Leg Qog, chairman of the Tibet regional government, told reporters visiting Tibet that he held talks with the Dalai Lama's special envoy to the United States, Lodi Gyaltsen Gyari, for an hour Sunday.
Leg Qog said he informed Gyari of the changes and economic development in Tibet in the past 50 years and said Gyari, who has not seen Tibet in decades, was impressed. The meeting came amid growing hopes Beijing will resume contacts with the exiled Tibetan leader which were broken off in 1993.
China has accused the Dalai Lama of attempting to "split China," and has been incensed with the Dalai Lama's activities on the international stage in publicizing the plight of Tibet, especially after he was awarded the Nobel Peace Prize in 1989.
Gyari was part of a senior four-person Tibetan delegation to build links with the Chinese government. He arrived in Tibet on Friday. The Tibetan Information Network (TIN) human rights group has described Gyari's trip as having the potential to bring about important changes in the relationship between the exiled Dalai Lama and Chinese authorities. "The visit could be highly significant, since there has been no formal contact between the Dalai Lama and Beijing since the summer of 1993 when contact was suspended," TIN said in a statement Saturday.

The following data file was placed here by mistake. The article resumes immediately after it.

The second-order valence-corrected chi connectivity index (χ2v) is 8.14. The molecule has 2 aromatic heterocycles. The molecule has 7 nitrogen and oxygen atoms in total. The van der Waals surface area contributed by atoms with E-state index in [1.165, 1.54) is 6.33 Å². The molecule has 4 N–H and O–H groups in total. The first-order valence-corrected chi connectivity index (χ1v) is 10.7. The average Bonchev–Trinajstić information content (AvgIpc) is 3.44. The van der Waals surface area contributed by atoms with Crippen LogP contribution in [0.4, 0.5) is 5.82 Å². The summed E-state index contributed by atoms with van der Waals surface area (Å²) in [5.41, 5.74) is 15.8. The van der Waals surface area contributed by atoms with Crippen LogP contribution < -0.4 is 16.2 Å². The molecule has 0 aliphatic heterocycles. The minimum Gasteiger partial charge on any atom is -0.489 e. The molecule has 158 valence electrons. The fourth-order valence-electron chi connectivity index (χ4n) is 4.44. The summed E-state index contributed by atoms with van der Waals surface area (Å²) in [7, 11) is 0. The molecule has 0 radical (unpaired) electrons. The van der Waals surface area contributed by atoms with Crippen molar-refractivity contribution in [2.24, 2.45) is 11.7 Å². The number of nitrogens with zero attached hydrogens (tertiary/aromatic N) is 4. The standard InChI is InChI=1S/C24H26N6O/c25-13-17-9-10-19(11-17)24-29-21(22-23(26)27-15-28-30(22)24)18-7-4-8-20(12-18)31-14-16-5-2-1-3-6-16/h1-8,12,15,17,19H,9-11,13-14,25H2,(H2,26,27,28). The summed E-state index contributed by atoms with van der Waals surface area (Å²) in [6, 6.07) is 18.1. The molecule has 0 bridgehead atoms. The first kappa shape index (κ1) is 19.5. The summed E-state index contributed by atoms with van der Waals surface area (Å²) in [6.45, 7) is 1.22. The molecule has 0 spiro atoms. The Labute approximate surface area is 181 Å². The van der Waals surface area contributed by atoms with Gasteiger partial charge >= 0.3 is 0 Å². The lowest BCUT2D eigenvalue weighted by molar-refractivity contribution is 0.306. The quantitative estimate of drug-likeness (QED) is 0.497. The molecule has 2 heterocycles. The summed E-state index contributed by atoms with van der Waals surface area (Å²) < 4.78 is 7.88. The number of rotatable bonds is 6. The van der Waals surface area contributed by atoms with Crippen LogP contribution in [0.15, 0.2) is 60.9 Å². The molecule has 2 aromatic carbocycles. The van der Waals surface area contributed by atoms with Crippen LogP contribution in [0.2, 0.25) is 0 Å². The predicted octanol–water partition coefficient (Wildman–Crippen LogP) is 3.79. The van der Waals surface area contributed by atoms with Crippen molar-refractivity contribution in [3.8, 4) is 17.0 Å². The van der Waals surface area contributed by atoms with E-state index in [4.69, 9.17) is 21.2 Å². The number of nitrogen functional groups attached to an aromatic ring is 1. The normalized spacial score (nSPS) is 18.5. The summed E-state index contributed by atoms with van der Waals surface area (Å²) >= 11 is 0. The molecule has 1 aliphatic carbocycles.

TIN added that "there have been recent signs of very subtle movement on the part of the authorities, including the early releases of six high-profile Tibetan political prisoners in the early months of this year."
TIN said a visit in July to Beijing and Tibet by the Dalai Lama's elder brother, Gyalo Thondup, was another sign that Chinese authorities could be considering reopening dialogue with the exiled leader.
The Dalai Lama's exiled government in Dharamsala, India, last week also welcomed China's overture and said the delegation's mission was to build a dialogue and relationship with Chinese authorities.
Leg Qog also told reporters Monday that the Chinese government plans to spend over 90 billion yuan (about 10.8 billion US dollars) in Tibet during the country's 10th five-year plan period (2001-2005). Part of the money will be spent on projects to improve the infrastructure and standard of living, he said.
The Dalai Lama fled Tibet after an abortive uprising in 1959 and established a government-in-exile.
China, which has ruled Tibet since 1951, has been accused of trying to wipe out its Buddhist-based culture through political and religious repression and a flood of ethnic Chinese immigration.